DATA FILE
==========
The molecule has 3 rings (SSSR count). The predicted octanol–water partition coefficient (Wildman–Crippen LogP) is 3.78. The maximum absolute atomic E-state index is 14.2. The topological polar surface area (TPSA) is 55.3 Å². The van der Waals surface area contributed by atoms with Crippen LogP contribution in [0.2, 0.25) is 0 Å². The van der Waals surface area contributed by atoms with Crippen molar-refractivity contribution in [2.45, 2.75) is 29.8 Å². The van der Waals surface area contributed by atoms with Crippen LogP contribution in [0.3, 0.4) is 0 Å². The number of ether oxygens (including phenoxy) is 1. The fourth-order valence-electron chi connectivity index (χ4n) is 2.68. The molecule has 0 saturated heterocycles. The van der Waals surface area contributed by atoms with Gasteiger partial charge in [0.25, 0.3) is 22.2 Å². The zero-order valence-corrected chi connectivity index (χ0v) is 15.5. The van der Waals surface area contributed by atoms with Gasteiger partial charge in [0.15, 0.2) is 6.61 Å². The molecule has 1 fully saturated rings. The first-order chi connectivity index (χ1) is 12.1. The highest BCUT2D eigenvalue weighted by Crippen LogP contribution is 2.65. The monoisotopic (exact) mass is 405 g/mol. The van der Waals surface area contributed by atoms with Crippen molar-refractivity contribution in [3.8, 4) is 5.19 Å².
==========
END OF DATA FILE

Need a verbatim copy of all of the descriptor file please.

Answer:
The molecule has 3 rings (SSSR count). The predicted octanol–water partition coefficient (Wildman–Crippen LogP) is 3.78. The maximum absolute atomic E-state index is 14.2. The topological polar surface area (TPSA) is 55.3 Å². The van der Waals surface area contributed by atoms with Crippen LogP contribution in [0.2, 0.25) is 0 Å². The van der Waals surface area contributed by atoms with Crippen molar-refractivity contribution in [2.45, 2.75) is 29.8 Å². The van der Waals surface area contributed by atoms with Crippen LogP contribution in [0.3, 0.4) is 0 Å². The number of ether oxygens (including phenoxy) is 1. The fourth-order valence-electron chi connectivity index (χ4n) is 2.68. The molecule has 0 saturated heterocycles. The van der Waals surface area contributed by atoms with Gasteiger partial charge in [0.25, 0.3) is 22.2 Å². The zero-order valence-corrected chi connectivity index (χ0v) is 15.5. The van der Waals surface area contributed by atoms with Gasteiger partial charge in [0.15, 0.2) is 6.61 Å². The molecule has 1 fully saturated rings. The first-order chi connectivity index (χ1) is 12.1. The highest BCUT2D eigenvalue weighted by Crippen LogP contribution is 2.65. The monoisotopic (exact) mass is 405 g/mol. The van der Waals surface area contributed by atoms with Crippen molar-refractivity contribution in [3.8, 4) is 5.19 Å².